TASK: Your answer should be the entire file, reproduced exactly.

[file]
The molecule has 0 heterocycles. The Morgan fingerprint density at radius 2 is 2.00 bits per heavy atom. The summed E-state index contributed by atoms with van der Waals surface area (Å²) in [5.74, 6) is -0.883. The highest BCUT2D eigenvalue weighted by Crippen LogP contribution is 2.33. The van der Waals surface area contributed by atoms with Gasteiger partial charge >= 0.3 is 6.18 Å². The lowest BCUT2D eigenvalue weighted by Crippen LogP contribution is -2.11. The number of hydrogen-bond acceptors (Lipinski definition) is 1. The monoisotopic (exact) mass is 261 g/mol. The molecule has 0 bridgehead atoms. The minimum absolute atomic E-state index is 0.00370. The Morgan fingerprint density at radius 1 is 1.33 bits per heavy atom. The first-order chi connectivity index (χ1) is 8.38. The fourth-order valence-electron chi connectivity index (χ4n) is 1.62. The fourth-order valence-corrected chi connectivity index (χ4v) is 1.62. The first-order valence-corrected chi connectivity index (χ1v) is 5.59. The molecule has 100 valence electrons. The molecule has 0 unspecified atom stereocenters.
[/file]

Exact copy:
The molecule has 0 heterocycles. The Morgan fingerprint density at radius 2 is 2.00 bits per heavy atom. The summed E-state index contributed by atoms with van der Waals surface area (Å²) in [5.74, 6) is -0.883. The highest BCUT2D eigenvalue weighted by Crippen LogP contribution is 2.33. The van der Waals surface area contributed by atoms with Gasteiger partial charge >= 0.3 is 6.18 Å². The lowest BCUT2D eigenvalue weighted by Crippen LogP contribution is -2.11. The number of hydrogen-bond acceptors (Lipinski definition) is 1. The monoisotopic (exact) mass is 261 g/mol. The molecule has 0 bridgehead atoms. The minimum absolute atomic E-state index is 0.00370. The Morgan fingerprint density at radius 1 is 1.33 bits per heavy atom. The first-order chi connectivity index (χ1) is 8.38. The fourth-order valence-electron chi connectivity index (χ4n) is 1.62. The fourth-order valence-corrected chi connectivity index (χ4v) is 1.62. The first-order valence-corrected chi connectivity index (χ1v) is 5.59. The molecule has 100 valence electrons. The molecule has 0 unspecified atom stereocenters.